228 Already after the war, Orff used this argument himself to authenticate the thesis concerning his supposedly critical attitude toward the regime. Cf. Michael H. Kater, Composers of the Nazi Era – Eight Portraits, Oxford University Press, 2000, p. 112. In the chapter entitled Carl Orff: Man of Legend (pp. 111 – 143) Kater summarises the postwar debate about Orff’s past, quoting, among others, various highly regarded German musicologists (including Carl Dahlhaus), who resolutely rejected any attempts to accuse the composer of conformism. On the other hand, Kater underlines the very telling fact that Orff accepted the commission for music for A Midsummer Night’s Dream which – owing to the Nazi policy of Aryanising concert programmes – was to replace Mendelssohn’s masterpiece on German concert stages. Other composers such as R. Strauss and Pfitzner distanced themselves from these kind of commissions.Though it would be hard to demonstrate that Orff shared the Nazi ideology, the data collected by Kater undermine the theses of apologists who defended the Bavarian composer. See also: Richard Taruskin,“Can We Give Poor Orff a Pass at Last?”, in: Taruskin, The Danger of Music and Other Anti-Utopian Essays, (Los Angeles: University of California Press, 2009), pp. 161–167.

229 Herbert Gerigk, “Problematisches Opernwerk auf dem Tonkünstlerfest:,,Carmina Burana” von Carl Orff,” in Völkische Beobachter (Berliner Ausgabe), Nr. 167, 16 June 1937, p. 5, Heinz Fuhrmann, “Zum Tonkünstlerfest 1937 des Allgemeinen Deutschen Musikvereins in Frankfurt a.M. und Darmstadt,” Niedersächsische Tageszeitung (Hannover), Nr. 136, 15 June 1937. Quoted after: Andrew S. Kohler “ ‘Grey C’, Acceptable”: Carl Orff’s Professional and Artistic Responses to the Third Reich, PhD diss., University of Michigan 2015, pp. 157–158, Accessed: 30 .08.2018, see also: David B. Dennis, War on Modern Music and Music in Modern War: Voelkischer Beobachter Reception of 20th Century Composers (Chicago: Loyola University, 2010), p. 7. accessed: 10.11.2018.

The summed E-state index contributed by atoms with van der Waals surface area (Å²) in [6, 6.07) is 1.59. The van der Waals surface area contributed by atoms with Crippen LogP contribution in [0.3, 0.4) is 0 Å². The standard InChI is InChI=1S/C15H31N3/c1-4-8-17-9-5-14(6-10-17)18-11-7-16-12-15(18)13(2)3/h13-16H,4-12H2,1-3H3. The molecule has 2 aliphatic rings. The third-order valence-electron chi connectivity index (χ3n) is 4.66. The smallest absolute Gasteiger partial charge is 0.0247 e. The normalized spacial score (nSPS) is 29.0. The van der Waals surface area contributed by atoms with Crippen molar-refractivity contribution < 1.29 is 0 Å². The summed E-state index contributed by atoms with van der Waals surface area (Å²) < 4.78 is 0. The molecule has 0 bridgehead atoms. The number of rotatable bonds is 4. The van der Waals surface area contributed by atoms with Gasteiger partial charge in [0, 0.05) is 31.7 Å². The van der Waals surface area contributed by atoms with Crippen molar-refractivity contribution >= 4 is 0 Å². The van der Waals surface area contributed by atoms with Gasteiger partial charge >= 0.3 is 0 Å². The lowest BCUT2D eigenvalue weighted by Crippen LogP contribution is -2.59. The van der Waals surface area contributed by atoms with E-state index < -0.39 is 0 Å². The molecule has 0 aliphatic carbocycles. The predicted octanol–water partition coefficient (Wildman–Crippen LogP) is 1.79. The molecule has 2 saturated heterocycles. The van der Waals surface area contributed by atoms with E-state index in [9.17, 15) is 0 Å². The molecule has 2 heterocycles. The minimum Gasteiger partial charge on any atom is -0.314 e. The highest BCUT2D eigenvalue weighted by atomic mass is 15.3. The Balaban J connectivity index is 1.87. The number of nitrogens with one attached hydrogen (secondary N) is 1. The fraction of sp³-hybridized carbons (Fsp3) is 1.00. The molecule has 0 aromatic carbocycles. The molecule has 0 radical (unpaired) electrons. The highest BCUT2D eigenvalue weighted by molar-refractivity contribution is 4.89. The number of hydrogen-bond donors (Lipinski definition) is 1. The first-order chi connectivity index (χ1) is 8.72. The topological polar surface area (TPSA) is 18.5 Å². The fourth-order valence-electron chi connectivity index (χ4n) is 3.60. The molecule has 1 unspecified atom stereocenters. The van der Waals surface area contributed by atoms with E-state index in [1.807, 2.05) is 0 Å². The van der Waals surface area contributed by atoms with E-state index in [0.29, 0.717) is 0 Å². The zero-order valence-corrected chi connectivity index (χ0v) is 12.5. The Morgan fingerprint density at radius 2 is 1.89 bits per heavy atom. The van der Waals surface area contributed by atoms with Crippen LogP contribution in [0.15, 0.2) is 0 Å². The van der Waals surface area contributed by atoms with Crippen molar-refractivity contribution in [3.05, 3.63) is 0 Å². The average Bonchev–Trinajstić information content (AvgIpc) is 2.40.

230 Cf. Ludwik Erhardt, Igor Strawiński, (Warszawa: PIW, 1978), p. 268. According to Joan Evans this question was retained in Stravinsky’s memory as a “more straightforward version of the racial slur” in the original caption under the portrait which asked “Who invented the story that Stravinsky comes from the Russian nobility?” (Evans, “Stravinsky’s music” p. 570). Evans reconstructs the story of Stravinsky’s formal complaint which he submitted to German authorities (Evans, “Stravinsky’s Music”, pp. 569–577).

231 Chracteristic is the ironic comment in the annoucement of this infamous exhibition in“Muzyka Polska” suggesting that it is the “German press” – not musicians – who decide about which works are “degenerate”, Cf. “Kronika – Niemcy” [Chronicle– Germany], Muzyka Polska No 5, 1938, p. 249.

232 Kater, Composers…, p. 132.

233 On the other hand, as Andrew S. Kohler aptly observes, there are many dark moments in Carmina Burana: “In the context of totalitarianism, it is not surprising that Orff’s works contain many sardonic, ironic, and grotesque elements, similar to what Dmitri Shostakovich was writing in the context of Soviet Russia at the same time”, Kohler “‘Grey C’, Acceptable”, p. 133.

234 Kater, Twisted Muse., pp. 45–46.